Japanese Black Soil and Hexagon Garden – Seeing The Beauty of Dirt

I was struck by this garden when I first saw it.  I thought, “that will be nice once it is all planted up”. But then I translated the description and realized that this is a completed garden and that this Japanese style garden is designed to highlight the beauty of black soil.

japanese garden - Black soil and hexagon garden by n-tree www.n-tree.jp via www.pithandvigor.com

The description goes on to say (near as I can tell – google translate has its limitations) that the water feature is like the nearby ocean, with its wet soil and puddles. japanese garden - Black soil and hexagon garden by n-tree www.n-tree.jp via www.pithandvigor.com

This of course has me thinking about the maintenance of such a place.  I wonder if the constant tidying required to keep the dirt clean and clear is more or less than the effort required to maintain a lawn.

I suspect more.

Which I also suspect is at least partially the point.  To be meticulous in the grooming of the earth can be meditative and calming. japanese garden - Black soil and hexagon garden by n-tree www.n-tree.jp via www.pithandvigor.com

The more I look at it, the more I like it.

As I researched the  Japanese ‘bare earth’ idea I came across a reference to a practice of “swept lawns” (done with a homemade broom of dogwood branches).  It is a dying tradition of African-American gardeners in the Southern USA (particularly in GA).  Swept yards are thought to originate in tradition from West African ancestors and the practice, when done well and over time, leaves nothing – not even grass – only bare clay dirt, which in all practical senses becomes an outdoor room on a home that often is small and hot inside.

japanese garden - Black soil and hexagon garden by n-tree www.n-tree.jp via www.pithandvigor.com

Here in jungle-prone New England, my muscles hurt just thinking about how long I’d have to sweep in order to keep and maintain a bare patch of earth.  But I’m actually craving the idea and I am not sure if it is because I think it will bring me some great peace, or if maybe I am just struck by the novelty.  Or, I am drawn to preserving its unique traditions from multiple areas of the world, or probably I am drawn to those things that will be near impossible to have.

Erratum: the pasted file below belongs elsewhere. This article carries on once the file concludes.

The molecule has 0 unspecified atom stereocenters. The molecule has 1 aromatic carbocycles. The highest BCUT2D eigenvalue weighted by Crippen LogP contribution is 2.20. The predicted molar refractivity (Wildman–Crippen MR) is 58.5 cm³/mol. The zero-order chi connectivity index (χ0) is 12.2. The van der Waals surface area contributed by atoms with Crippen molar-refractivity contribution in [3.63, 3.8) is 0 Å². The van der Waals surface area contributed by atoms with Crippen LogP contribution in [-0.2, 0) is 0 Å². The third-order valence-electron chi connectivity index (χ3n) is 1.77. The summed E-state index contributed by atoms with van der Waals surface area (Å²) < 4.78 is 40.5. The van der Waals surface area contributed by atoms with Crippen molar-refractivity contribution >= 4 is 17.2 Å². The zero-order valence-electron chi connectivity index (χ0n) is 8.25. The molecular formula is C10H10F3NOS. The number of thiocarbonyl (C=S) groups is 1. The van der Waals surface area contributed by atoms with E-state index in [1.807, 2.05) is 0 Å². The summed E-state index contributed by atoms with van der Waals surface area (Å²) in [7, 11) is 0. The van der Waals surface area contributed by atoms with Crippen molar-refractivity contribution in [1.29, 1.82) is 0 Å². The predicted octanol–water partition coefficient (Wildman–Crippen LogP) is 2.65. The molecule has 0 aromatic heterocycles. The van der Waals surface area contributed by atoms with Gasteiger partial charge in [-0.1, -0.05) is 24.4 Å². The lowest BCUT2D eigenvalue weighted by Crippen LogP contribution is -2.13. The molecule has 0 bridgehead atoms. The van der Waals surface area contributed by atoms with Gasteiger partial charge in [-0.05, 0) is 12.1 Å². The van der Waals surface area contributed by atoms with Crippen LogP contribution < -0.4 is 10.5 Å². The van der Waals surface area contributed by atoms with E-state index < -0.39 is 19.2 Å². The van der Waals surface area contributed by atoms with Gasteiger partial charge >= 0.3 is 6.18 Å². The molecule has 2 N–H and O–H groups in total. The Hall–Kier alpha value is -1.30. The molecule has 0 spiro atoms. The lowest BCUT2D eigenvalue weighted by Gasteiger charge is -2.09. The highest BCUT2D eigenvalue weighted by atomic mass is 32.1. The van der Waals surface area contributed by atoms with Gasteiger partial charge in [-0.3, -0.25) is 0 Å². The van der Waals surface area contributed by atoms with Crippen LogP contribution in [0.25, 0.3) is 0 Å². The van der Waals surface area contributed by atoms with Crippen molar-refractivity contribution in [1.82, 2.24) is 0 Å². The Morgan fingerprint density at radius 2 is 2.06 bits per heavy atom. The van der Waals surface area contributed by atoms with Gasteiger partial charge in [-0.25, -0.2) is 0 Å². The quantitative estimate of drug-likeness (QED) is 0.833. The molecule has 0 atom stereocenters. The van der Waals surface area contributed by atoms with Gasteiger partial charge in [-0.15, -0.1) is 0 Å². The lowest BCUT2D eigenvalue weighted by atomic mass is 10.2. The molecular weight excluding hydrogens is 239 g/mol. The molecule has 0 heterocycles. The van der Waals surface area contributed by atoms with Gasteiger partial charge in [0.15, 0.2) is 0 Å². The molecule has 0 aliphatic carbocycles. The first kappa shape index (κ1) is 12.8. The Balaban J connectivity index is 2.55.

The Black Soil and Hexagon Garden was designed by N-tree – visit their portfolio to see more images of this project.

images by N-tree

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About Rochelle Greayer

Hi, I'm Rochelle and for 18 years I have worked as a landscape designer, author/writer, and design teacher. I've designed residential and hospitality (for hotels, restaurants, and spas) gardens across the USA and in the UK, Europe and the Middle East. After many years of teaching garden design topics in person, I launched the PITH + VIGOR Boot Camp series in early 2018. Through my blog, social media, and online courses (Garden Design Bootcamp and Planting Design Boot Camp) I aim to help homeowners learn how to confidently design and create home gardens that reflect their own personal and unique style.
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  1. GrassTiger on November 12, 2015 at 2:12 pm

    This is a brilliant project, but when it comes to smaller spaces it may become a little bit overhelming, isn’t it? (It is about soil and dirt – not for everyone’s taste). Apart from that – really nice job, N-tree.

  2. Matt on December 10, 2015 at 11:57 am

    What a fascinating garden. It looks so peaceful and calming. We are so used to very crowded and overfilled spaces, I think it’s refreshing to see a garden of this type. Thanks for sharing.

  3. Sit on grass mower on May 30, 2016 at 4:42 am

    Inspired from these pics. I love gardening and currently I am working hard to grow my garden and make it beautiful. Any ideas or tips from you will be appreciated. Agree with Matts. It is really peaceful.

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